Since that day I am paranoid at checking my source code for rel="canonicals".

Set up monitoring for your websites with ContentKing, so you get notified right away about key pages being redirected (or removed, or returning server errors).

Aside from that, always test whether your work is really working as expected.

Content pruning gone wrong

By DM_Kevin (opens in a new tab)

What happened?
We wanted to do content pruning on a blog but couldn't assign a meta robots noindex tag to every low-quality page. A developer suggested using the robots.txt (opens in a new tab) instead, which we did.

So, we copy-pasted around 30% of all URLs into the robots.txt to exclude them from being crawled and raise our quality level on the blog. Days pass by.

Suddenly, I get angry messages from colleagues, asking why they can't find their articles on Google anymore. O_O

Turns out, when you don't add a $ at the end of a page, robots.txt will exclude everything coming after the URL (even if there's no trailing slash). $ = stop (in Linux)

Of course we added the $ signs and fixed the problem. Sweaty days, tho!

How long did it take you before you noticed it?
Unfortunately, we didn't get any input on this.

What did you do to prevent it from happening again, or find out quicker in the future?
Unfortunately, we didn't get any input on this.

Monitor your robots.txt with ContentKing, so you get notified right away about robots.txt changes, and always make sure that your changes aren't making your pages inaccessible to search engines. There's a check for this in ContentKing, but be sure to also use Google Search Console's Robots.txt tester to verify your robots.txt directives.

The wrath of duplicate content back in 2007

By vinautomatic (opens in a new tab)

What happened?
It was late 2006, early 2007, pre iPhone, and Facebook hadn't really taken off yet and Search Marketing and MySpace was still all the rage. I had started freelancing doing websites and got asked about SEO project for a brother's website that I built for him in plain HTML/CSS in Dreamweaver. Can't be too hard right? He was telling me how he was banned as a DMOZ admin for promoting his site and a little bit about the rudimentary industry.

The project was for his Credit Card Processing website and he was a reseller for Merchant Services Inc, whom more recently was bought out by HarborTouch. I just learned about SEO the year prior for a Travel Agency I was working for and did some website scans to point out things to their marketing head (as I was just an Office Admin/IT/Tech Support guy for their 50 agents)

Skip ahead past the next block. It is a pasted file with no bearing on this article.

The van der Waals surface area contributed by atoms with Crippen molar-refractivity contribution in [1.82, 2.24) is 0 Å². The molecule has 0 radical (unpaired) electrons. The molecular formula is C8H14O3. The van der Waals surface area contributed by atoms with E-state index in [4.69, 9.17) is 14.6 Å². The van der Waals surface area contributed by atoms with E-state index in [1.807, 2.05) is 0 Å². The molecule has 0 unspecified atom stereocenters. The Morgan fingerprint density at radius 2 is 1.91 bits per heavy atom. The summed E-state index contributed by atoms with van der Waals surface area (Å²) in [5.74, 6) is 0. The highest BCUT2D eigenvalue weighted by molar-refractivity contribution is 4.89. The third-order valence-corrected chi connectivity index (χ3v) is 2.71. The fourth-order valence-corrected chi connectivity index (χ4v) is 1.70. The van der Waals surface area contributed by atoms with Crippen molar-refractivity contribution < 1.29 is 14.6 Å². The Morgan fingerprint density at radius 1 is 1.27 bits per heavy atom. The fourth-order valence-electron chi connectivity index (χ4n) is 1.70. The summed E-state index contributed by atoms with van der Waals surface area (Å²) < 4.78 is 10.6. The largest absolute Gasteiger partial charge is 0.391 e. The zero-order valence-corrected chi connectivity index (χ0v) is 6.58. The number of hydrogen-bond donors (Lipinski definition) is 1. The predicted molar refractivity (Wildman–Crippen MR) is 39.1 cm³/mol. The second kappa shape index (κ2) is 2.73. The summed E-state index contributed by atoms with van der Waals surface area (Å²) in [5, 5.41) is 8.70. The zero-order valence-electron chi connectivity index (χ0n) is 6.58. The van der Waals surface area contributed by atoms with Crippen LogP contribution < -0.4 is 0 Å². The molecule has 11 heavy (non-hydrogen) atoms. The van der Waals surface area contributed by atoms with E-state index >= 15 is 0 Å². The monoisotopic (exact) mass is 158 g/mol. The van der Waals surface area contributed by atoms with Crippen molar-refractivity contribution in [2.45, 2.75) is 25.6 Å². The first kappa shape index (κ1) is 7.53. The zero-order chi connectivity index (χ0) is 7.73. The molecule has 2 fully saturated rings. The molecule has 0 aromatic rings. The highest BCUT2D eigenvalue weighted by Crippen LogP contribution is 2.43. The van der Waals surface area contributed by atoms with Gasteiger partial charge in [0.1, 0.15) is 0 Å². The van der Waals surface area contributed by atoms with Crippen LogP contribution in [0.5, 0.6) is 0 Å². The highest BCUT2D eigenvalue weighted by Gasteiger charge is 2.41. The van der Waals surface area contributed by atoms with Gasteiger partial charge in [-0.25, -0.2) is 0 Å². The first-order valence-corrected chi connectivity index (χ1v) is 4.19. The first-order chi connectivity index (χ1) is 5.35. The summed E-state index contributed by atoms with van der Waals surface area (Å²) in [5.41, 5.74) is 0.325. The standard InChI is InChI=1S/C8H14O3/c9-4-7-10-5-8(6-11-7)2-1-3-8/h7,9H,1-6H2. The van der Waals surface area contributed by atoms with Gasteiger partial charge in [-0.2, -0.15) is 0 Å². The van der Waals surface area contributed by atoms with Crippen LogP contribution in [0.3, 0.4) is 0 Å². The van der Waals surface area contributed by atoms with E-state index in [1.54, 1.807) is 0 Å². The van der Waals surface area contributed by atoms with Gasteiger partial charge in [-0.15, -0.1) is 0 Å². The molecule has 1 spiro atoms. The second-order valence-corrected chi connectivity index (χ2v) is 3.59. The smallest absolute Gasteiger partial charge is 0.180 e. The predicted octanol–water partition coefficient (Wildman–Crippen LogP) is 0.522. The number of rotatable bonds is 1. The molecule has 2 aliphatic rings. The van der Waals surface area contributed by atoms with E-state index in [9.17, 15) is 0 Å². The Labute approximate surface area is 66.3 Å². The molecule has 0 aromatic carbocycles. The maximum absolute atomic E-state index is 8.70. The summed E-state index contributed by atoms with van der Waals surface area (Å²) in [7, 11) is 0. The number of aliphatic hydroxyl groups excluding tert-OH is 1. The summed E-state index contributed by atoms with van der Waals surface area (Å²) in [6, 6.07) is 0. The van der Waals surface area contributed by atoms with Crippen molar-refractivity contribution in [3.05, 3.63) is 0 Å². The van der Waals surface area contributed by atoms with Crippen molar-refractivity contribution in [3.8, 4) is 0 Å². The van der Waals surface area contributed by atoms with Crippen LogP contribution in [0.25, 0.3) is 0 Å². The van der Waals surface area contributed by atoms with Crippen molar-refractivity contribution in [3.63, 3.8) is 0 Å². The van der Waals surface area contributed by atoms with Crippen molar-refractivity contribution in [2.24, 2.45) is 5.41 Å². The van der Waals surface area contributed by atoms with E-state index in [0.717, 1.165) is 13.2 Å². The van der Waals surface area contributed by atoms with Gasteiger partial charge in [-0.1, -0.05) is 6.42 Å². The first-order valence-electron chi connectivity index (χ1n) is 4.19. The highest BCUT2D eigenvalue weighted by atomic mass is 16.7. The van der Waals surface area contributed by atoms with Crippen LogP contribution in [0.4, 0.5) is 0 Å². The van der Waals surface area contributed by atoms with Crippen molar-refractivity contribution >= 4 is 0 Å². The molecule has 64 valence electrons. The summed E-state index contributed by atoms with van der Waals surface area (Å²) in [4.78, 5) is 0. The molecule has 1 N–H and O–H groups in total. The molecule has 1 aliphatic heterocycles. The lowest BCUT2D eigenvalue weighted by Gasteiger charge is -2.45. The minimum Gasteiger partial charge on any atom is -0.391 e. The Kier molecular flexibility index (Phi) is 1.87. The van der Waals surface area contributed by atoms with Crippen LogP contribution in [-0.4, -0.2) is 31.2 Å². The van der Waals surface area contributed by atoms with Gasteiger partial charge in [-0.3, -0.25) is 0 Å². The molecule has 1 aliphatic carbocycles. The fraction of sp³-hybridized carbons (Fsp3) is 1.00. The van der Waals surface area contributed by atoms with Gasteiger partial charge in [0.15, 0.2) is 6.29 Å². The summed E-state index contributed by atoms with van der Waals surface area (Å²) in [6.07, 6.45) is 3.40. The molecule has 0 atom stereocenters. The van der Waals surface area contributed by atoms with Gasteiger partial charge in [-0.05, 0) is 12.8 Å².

I didn't know that much about SEO at the time, and SEOBook.com was my bible as well as a few others. I knew how to implement titles (opens in a new tab), descriptions, even the keywords tag was still a thing, H1s (opens in a new tab), bolding, and other general SEO checklist items. We also added good content and more (before that was a fad). I was using tools like WebCEO and Internet Business Professional (IBP) to scan my site and give me actionable items to improve which was an easy way to get some business citations.

That was my first fully rounded SEO campaign. Guess what? I got the website #2 or #3 on Google for "merchant services" and "merchant accounts" - a niche with big competitors such as PayPal and others such as the parent company of my brothers, who had the exact match domain and #1 spot for "merchant service". What a stroke of luck and hard work!

Then we wanted more. "How about we start an AdWords campaign?" my brother asked, wanting even more leads. I had a little bit of knowledge of it helping with another account, and took it on. Then he asked to duplicate the website on a different domain so we could measure the results and keep it separate from our organic results. Sure, makes sense right?


So I launch the new website and turn on the ads for just a few keywords that we think work, and starting the campaign off slowly. A few days later.

Here was that conversation in a much more toned down, vulgarless, fashion:

Brother: "My website! It's not on the first page, I can't even find it anywhere, even 10 pages down!"

Me: "I don't know what happened."

A couple Google searches and few hours later and after asking around some forums, I figured it out. Duplicate content (opens in a new tab). We got penalized by Google. I felt like I was in jail. Even after taking the duplicate website down and redirecting it, we never got those coveted rankings back.

How long did it take before I noticed it?
Only 1-2 weeks.

What did you do to prevent it from happening again, or find out quicker in the future?